You’re making a lovely piece of salmon and just as your mouth starts watering, white gunk comes oozing across the surface of the fish. What is that stuff and how can you keep it from developing?
The white material is called albumin, which is a protein that is found naturally in salmon. The moisture-rich protein starts out as a liquid. The muscle fibers in the salmon contract as they are heated and that pushes albumin to the surface. There, it turns white and thickens.
When albumin shows up on the flesh of your salmon, it typically means that the fish has lost some moisture. Some of the protein will seep out whether you overcook it, undercook it, or perfectly cook your fish. But salmon that is cooked too long usually has the most albumin visible.
“When heated quickly from cooking the fish, all proteins coagulate and become more formed,” Caroline Thomason, RD CDCES, a registered dietitian in the Northern Virginia area, tells Spruce Eats. “However, when you cook fish very quickly or overcook it, you are more likely to see the ‘white stuff’ pop up.”
Is It Safe to Eat?
You certainly can eat albumin. It doesn’t have an impact on your dinner’s taste, but you might not like the look of that crusty goo. “Albumin is completely safe and should not have any taste,” Thomason says. “You may notice that the fish overall is tough from overcooking it, so that could be one sign to look for to prevent any unwanted taste or texture changes.”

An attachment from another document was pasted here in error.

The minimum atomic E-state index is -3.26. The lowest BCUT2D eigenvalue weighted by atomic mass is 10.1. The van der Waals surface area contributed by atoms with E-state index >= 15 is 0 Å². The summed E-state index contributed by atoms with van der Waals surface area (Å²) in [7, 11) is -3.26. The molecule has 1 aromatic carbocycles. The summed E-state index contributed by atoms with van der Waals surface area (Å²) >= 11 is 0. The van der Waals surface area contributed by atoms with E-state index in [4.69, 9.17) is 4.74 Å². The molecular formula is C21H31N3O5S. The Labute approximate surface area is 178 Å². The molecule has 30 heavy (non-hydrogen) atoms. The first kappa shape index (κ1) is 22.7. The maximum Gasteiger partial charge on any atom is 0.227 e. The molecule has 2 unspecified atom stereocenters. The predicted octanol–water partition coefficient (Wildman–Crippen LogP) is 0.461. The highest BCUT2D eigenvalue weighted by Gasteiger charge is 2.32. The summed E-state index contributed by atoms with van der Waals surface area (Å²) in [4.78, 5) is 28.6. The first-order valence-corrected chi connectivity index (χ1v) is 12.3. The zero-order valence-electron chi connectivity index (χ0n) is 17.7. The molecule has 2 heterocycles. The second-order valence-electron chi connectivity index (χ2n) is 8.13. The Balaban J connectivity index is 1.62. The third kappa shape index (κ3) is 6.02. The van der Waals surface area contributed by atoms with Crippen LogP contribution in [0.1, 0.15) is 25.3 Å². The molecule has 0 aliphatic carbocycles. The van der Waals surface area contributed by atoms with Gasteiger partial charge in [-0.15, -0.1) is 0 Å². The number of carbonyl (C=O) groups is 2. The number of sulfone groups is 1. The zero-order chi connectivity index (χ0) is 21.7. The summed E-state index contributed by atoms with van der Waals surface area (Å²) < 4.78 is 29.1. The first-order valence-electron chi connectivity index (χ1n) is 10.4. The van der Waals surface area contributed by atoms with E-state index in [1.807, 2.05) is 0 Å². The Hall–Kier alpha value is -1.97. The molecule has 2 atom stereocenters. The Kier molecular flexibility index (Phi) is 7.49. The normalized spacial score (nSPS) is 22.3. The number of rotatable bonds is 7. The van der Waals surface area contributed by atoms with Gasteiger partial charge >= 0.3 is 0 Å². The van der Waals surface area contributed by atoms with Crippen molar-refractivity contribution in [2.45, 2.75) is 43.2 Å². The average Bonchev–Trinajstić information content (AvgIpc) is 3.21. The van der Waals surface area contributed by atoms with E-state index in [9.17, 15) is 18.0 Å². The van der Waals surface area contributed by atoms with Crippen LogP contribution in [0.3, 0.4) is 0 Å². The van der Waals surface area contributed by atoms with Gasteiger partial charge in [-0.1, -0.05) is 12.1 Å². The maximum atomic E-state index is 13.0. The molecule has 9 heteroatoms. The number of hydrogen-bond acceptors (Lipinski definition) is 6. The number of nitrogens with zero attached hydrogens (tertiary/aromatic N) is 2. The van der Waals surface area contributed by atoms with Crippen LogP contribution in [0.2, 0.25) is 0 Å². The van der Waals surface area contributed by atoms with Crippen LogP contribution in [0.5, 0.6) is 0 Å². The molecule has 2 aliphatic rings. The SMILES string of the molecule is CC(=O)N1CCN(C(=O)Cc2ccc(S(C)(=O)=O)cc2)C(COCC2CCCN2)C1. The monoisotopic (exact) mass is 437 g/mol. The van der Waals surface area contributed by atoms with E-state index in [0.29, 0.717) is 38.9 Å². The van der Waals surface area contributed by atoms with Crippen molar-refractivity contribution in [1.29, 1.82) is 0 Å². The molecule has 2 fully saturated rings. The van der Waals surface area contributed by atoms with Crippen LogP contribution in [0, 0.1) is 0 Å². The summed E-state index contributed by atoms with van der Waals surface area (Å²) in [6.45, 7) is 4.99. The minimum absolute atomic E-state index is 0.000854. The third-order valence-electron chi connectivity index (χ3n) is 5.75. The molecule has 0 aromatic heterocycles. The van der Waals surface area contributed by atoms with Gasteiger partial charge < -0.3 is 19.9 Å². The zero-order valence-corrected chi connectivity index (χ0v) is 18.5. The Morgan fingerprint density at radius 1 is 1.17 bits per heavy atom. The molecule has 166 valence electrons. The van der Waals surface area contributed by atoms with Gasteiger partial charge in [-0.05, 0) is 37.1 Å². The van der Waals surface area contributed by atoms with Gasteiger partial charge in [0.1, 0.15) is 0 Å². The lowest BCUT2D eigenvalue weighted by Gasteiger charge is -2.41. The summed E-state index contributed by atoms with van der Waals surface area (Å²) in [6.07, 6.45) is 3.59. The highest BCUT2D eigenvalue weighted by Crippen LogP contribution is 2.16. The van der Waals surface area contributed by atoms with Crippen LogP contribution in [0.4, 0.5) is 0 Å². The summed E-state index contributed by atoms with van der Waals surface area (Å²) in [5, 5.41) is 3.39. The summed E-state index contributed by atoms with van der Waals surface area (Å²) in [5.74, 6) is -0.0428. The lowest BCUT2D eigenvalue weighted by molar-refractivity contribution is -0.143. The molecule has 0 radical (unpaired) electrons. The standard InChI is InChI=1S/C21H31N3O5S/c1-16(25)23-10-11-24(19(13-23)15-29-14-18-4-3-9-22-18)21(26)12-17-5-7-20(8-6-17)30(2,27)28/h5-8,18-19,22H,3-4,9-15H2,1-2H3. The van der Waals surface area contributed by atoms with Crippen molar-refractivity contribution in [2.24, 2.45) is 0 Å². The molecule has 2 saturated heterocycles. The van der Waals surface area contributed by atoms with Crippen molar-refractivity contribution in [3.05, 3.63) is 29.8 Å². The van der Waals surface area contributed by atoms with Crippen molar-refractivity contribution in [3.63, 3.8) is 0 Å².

How Do You Avoid It?
Don’t overcook salmon. Fish should be cooked to an internal temperature of 145 degrees, according to the Food and Drug Administration (FDA).
Using a meat thermometer is the best way to prevent overcooking, says Thomason. But when you prick the salmon, some juices will seep out. To prevent coagulation, quickly blot the hole with a paper towel before continuing to cook your fish.
You can also try marinating the salmon in a brine solution before cooking, which helps it stay moist. One recipe suggests about 1/4 cup salt dissolved in four cups of water. You can keep it simple, or also add extra ingredients like onion and garlic.
“Brining usually adds salt/sodium, which is absorbed by the fish and holds the liquid in the interior of the fish, instead of the liquid (and albumin) seeping out,” registered dietitian Isabel Maples, MEd, RDN, a national spokesperson for the Academy of Nutrition and Dietetics, tells Spruce Eats..
More Cooking Tips
Home cooks often overcook fish, says Maples. She suggests these tips when cooking salmon:
- Use medium temperatures, not high temperatures, especially for thick fish like salmon.
- Take salmon out of the refrigerator 15 minutes early, so it can cook more evenly.
- Pat gently with a paper towel before cooking. That lets it crisp up instead of steaming, which can release more liquid.
- Cut large salmon pieces into smaller, same-sized portions to allow for even cooking. Salmon usually takes 15-20 minutes to cook.
“Fish is done when it flakes on testing ( a fork inserted at an angle into the center and then twisted gently),” says Maples. “Fish will lose its translucent, raw look.”
And if you still end up with white gunk? Just scrape it off and enjoy your dinner!